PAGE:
Plastic G-Shocks and other similar affordable watches made from synthetic and semi-synthetic materials based on polymers are excellent, in part because of the many beneficial properties of plastic, including affordability. But it’s generally assumed that spending more means you’ve graduated from that material and its “cheap” associations.
That’s why five-digit watches that make heavy use of plastic, like the new Ulysse Nardin Diver X Ocean Raceare interesting — and a bit controversial.
The high-end Swiss watchmaker, of course, isn’t just using plastic as a cost-cutting material: no, it’s all for the benefit of the planet, and specifically the oceans. In partnership with The Ocean Race yachting competition, Ulysse Nardin has made a watch with a 44 mm wide case made of 60% recycled polyamide (a kind of plastic) from salvaged sea fishing nets. The other 40% is made up of the brand’s carbon composite material called Carbonium, which the brand says is also environmentally friendly.
The material should be very light, like other carbon watches (and, hey, plastic ones too), and also durable. It looks like nearly every part of the watch has incorporated recycled materials, including its in-house UN-118 automatic movement inside. This movement is responsible for much of the cost/value ratio of these high-end watches, and it includes other technical materials for which Ulysse Nardin is particularly known, such as silicon. The parts of the case that use steel are also made from 80% recycled materials.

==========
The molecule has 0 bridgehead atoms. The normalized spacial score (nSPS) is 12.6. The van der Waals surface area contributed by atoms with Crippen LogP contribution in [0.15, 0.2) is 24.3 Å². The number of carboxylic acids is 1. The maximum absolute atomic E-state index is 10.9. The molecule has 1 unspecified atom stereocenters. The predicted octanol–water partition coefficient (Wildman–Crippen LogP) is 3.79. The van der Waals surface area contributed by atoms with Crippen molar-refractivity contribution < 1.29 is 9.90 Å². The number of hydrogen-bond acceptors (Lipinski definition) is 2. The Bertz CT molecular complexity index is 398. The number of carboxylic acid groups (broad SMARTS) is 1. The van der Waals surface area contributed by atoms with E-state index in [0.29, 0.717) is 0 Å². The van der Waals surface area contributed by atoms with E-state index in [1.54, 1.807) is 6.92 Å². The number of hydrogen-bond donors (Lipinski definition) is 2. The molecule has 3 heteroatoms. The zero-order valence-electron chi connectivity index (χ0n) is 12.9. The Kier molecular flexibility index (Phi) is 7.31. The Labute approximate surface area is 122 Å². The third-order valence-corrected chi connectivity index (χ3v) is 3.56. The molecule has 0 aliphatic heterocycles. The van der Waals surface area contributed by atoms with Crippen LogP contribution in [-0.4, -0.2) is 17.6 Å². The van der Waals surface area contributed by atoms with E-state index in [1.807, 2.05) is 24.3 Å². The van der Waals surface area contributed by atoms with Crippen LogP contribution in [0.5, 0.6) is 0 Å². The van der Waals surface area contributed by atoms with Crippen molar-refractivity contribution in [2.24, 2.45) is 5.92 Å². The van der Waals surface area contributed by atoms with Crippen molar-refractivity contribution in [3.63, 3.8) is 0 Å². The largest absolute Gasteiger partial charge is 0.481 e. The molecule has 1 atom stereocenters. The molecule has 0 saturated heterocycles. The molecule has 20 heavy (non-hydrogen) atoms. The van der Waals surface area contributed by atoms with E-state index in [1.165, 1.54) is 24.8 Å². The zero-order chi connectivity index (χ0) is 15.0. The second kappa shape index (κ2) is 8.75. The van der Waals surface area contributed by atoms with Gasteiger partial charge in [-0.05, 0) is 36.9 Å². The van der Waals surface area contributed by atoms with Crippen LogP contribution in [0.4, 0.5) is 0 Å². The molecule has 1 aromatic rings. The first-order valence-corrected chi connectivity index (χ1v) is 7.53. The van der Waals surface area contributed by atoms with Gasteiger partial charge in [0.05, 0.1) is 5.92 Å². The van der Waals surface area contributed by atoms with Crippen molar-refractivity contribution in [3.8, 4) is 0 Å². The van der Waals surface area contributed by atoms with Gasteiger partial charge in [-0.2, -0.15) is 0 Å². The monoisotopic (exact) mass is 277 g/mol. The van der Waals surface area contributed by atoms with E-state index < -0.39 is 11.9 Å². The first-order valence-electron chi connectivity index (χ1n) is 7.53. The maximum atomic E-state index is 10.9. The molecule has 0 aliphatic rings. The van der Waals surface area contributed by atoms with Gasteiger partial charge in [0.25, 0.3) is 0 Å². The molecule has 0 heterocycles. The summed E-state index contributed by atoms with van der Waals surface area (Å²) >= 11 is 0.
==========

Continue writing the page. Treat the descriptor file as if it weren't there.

The webbing is made from 100% recycled fishing nets and the packaging is made entirely from other ocean plastics.
Ulysse Nardin is not the first watch brand to start using recycled ocean plastic in its watches, but it is the most premium example we know of. You’ll find affordable watches using it from Nixon to Luminox, and Swiss watchmaker Alpina has even made a recycled plastic version of its $1,700 diver with a Sellita SW-200 automatic movement inside.
Ulysse Nardin also touched on this space in other ways. It previously made wristbands from recycled plastic, and in 2020 it produced a not-for-sale prototype in the material. He finally introduces such a watch into a larger production and makes it available in a limited edition of 200 pieces.
With the Diver X Ocean Race, Ulysse Nardin packs an impressive amount of durability into a product that can fit on your wrist. Plastic may not look sexy, but its use here takes it into the realm of the exotic. Think about it: surely this required a lot more technical research and development than making the same watch out of a traditional material like steel.
Does that justify its $11,500 price tag? It’s your call, but you get a 300m waterproof dive watch from a prestigious brand that is also chock full of talking points.
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